You’re able to work with as many recruiters at the same time as you wish. Personally, I would suggest maybe two, possibly three.

If they’re doing their job properly, they should keep you plenty busy with alternative job opportunities. The simple reason why it doesn’t make sense to have an ‘exclusive relationship’ with any recruiter is because there are certain companies that are my clients. And I will never take anyone out of any of those companies. They pay me good money to fill their vacancies…not to make vacancies.

Taking candidates out of the companies that are paying me a fee is not only dirty business, but it’s also downright unethical. So, if you work for a company that is currently paying me a fee to fill an opening, I will not, under any circumstance, represent you to another company. ‘Nuff said.

Takes one to Know one

Finally, and possibly most importantly, only work with a recruiter who specializes in your specific industry. If a headhunter tells you that he or she’s a generalist, don’t walk away, run! You want someone who knows your industry inside out.

Think of it like this: if your cable TV is on the blink, you don’t call a plumber, do you? You want an expert performing the work properly.

A solid recruiter knows the thought leaders, key executives, emerging companies, latest trends, everything about a specific industry. A generalist may know topline newsworthy information, but with each industry having nuances, and that’s what you want–their expertise.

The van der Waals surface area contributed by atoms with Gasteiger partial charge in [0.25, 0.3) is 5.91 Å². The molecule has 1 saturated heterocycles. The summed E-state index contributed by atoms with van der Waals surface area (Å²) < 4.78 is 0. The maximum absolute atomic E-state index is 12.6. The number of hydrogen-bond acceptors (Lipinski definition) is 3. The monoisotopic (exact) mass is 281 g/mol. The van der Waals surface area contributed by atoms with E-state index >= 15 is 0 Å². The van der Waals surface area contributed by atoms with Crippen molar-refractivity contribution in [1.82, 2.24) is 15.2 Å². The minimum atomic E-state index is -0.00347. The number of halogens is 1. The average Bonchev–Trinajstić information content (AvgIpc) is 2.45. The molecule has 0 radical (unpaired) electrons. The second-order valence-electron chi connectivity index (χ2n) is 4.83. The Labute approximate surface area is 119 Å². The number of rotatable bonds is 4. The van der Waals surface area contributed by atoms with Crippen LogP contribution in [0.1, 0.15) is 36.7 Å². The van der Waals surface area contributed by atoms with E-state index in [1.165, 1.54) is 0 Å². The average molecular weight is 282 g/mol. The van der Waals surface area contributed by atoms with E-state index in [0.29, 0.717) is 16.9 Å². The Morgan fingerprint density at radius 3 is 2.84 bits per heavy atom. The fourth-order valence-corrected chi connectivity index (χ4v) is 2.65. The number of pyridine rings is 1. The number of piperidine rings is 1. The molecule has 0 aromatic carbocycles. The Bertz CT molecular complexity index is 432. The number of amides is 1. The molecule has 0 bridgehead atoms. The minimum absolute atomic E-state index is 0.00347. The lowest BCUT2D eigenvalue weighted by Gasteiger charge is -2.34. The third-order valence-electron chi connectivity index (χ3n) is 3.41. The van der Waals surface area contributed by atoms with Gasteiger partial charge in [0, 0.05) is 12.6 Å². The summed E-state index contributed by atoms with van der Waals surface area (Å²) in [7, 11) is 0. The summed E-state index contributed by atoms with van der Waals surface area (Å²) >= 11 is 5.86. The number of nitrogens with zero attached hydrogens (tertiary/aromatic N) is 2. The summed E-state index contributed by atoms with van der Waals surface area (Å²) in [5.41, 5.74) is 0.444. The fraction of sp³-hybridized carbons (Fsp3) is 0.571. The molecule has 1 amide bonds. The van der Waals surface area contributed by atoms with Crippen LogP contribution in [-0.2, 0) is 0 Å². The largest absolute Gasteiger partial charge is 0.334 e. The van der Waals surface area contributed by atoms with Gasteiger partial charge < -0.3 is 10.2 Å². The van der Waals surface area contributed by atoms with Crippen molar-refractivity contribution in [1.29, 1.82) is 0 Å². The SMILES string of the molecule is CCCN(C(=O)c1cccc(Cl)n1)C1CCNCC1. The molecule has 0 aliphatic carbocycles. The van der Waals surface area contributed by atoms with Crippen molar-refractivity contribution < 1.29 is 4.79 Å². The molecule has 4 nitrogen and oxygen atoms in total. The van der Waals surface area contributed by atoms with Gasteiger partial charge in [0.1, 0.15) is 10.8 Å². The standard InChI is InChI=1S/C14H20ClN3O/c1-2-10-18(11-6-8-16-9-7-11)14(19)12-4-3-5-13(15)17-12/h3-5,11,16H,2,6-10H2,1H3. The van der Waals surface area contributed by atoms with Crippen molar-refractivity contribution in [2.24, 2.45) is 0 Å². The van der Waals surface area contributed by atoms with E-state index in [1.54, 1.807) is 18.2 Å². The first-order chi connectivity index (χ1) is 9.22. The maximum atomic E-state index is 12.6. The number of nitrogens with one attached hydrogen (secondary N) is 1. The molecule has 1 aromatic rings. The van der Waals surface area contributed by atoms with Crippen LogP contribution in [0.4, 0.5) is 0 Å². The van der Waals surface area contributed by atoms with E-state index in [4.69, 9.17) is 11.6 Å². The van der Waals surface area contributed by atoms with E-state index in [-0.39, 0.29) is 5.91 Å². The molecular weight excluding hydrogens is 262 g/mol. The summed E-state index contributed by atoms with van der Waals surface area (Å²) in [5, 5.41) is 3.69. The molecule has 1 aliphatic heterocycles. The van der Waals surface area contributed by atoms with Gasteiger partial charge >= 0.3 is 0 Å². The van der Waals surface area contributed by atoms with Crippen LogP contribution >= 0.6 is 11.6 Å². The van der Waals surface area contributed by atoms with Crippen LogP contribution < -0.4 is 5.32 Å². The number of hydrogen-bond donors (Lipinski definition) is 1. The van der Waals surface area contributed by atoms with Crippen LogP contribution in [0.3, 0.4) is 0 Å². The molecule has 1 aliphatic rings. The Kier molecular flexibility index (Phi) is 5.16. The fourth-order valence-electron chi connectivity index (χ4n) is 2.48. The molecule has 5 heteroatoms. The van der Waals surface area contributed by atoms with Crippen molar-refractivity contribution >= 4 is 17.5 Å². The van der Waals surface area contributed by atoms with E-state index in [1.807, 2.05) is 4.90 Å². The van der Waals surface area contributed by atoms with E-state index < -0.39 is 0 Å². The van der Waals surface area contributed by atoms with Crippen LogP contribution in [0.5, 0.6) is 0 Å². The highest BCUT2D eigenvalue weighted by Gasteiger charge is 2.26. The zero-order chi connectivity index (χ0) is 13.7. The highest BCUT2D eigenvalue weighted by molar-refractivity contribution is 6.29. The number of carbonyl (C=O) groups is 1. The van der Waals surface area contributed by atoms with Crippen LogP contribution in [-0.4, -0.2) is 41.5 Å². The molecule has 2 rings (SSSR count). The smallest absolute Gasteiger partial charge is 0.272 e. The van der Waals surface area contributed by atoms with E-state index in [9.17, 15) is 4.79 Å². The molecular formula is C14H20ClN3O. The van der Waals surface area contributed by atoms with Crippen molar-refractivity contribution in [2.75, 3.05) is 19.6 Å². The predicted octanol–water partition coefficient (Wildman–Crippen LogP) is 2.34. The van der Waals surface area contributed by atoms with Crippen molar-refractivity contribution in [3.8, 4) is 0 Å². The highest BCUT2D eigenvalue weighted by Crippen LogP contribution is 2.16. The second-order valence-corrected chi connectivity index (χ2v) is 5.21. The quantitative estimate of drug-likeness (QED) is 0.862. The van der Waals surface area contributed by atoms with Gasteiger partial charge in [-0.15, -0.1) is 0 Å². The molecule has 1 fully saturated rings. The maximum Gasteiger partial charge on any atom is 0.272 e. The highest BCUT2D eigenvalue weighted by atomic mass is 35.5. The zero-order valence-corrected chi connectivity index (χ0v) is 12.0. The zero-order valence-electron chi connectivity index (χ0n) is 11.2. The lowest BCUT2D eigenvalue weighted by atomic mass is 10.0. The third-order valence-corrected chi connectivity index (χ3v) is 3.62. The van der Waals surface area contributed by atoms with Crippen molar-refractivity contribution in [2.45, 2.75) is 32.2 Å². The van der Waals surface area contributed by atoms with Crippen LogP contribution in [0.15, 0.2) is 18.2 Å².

Before agreeing to work with any recruiter, interview them. Just as they will you. Find out what and who they know about your industry. A reputable headhunter will be happy to provide references they’ve partnered with in the past.

Related: 30+ Great Questions to Ask Recruiters Before an Interview

Build a rapport with them. It will pay off in the long run. There are some executives I’ve known for 20-plus years and have yet place them in a job. However, I continue to call them and they call me. The reason being is because sooner or later, we both believe I’ll have the right opportunity. That’s what you call true partnership.

So, regardless if you’re working with a headhunter, a recruiter, a career consultant makes no difference. Just be sure to partner with an expert that you have a rapport with. You’ll be much better off in the long run.

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Website: Jamie McCann on LinkedIn

Jamie placed more than 700 advertising/marketing executives worldwide at blue-chip agencies and Fortune 500 companies. As he puts it, he likes to introduce creatively smart talent with smart creative firms. In addition, Jamie partners with executives to write their professional bios, CVs and resumes, trade blogs, and online profiles.

When he’s not in the office, Jamie relaxes with his family and tries to keep up with his two grandkids, Roxie and Dean. He also enjoys traveling, collecting fine art, and playing golf. Despite owning the personalized license plates, “DBL BOGI”, he’s been fortunate enough to play St. Andrews—the old course, Pebble Beach, and Riviera.